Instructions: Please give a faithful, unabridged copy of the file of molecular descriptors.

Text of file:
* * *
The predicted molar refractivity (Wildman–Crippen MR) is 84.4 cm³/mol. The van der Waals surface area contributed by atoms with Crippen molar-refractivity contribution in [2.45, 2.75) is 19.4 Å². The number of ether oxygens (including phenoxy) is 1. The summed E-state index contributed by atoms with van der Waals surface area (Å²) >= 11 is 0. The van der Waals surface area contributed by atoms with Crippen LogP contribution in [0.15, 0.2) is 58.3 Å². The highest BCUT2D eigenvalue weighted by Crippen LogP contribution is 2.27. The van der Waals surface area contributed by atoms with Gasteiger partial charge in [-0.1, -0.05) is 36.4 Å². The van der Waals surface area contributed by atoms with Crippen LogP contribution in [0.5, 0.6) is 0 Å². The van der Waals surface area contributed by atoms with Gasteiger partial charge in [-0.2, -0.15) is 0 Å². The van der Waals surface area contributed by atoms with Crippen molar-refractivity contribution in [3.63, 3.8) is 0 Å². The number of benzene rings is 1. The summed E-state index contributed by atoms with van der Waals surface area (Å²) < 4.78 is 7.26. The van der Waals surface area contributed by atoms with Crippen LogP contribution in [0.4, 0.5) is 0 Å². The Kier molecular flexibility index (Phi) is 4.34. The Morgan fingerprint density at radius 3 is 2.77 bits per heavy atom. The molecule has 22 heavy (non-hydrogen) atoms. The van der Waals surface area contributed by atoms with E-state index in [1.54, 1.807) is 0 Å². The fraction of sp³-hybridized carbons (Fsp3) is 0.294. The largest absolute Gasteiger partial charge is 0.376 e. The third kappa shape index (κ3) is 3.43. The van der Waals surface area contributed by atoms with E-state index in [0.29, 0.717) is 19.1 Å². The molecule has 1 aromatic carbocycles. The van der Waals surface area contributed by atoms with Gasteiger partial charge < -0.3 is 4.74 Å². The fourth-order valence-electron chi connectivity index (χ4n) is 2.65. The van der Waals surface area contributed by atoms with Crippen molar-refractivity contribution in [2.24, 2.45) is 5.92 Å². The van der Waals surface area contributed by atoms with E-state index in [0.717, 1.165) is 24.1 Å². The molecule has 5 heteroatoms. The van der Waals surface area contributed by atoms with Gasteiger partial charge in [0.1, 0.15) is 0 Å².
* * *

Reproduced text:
The predicted molar refractivity (Wildman–Crippen MR) is 84.4 cm³/mol. The van der Waals surface area contributed by atoms with Crippen molar-refractivity contribution in [2.45, 2.75) is 19.4 Å². The number of ether oxygens (including phenoxy) is 1. The summed E-state index contributed by atoms with van der Waals surface area (Å²) >= 11 is 0. The van der Waals surface area contributed by atoms with Crippen LogP contribution in [0.15, 0.2) is 58.3 Å². The highest BCUT2D eigenvalue weighted by Crippen LogP contribution is 2.27. The van der Waals surface area contributed by atoms with Gasteiger partial charge in [-0.1, -0.05) is 36.4 Å². The van der Waals surface area contributed by atoms with Crippen LogP contribution in [0.5, 0.6) is 0 Å². The van der Waals surface area contributed by atoms with Gasteiger partial charge in [-0.2, -0.15) is 0 Å². The van der Waals surface area contributed by atoms with Crippen molar-refractivity contribution in [3.63, 3.8) is 0 Å². The number of benzene rings is 1. The summed E-state index contributed by atoms with van der Waals surface area (Å²) < 4.78 is 7.26. The van der Waals surface area contributed by atoms with Crippen LogP contribution in [0.4, 0.5) is 0 Å². The Kier molecular flexibility index (Phi) is 4.34. The Morgan fingerprint density at radius 3 is 2.77 bits per heavy atom. The molecule has 22 heavy (non-hydrogen) atoms. The van der Waals surface area contributed by atoms with E-state index in [1.54, 1.807) is 0 Å². The fraction of sp³-hybridized carbons (Fsp3) is 0.294. The largest absolute Gasteiger partial charge is 0.376 e. The third kappa shape index (κ3) is 3.43. The van der Waals surface area contributed by atoms with E-state index in [0.29, 0.717) is 19.1 Å². The molecule has 1 aromatic carbocycles. The van der Waals surface area contributed by atoms with Gasteiger partial charge < -0.3 is 4.74 Å². The fourth-order valence-electron chi connectivity index (χ4n) is 2.65. The van der Waals surface area contributed by atoms with Crippen molar-refractivity contribution in [2.24, 2.45) is 5.92 Å². The van der Waals surface area contributed by atoms with E-state index in [0.717, 1.165) is 24.1 Å². The molecule has 5 heteroatoms. The van der Waals surface area contributed by atoms with Gasteiger partial charge in [0.1, 0.15) is 0 Å².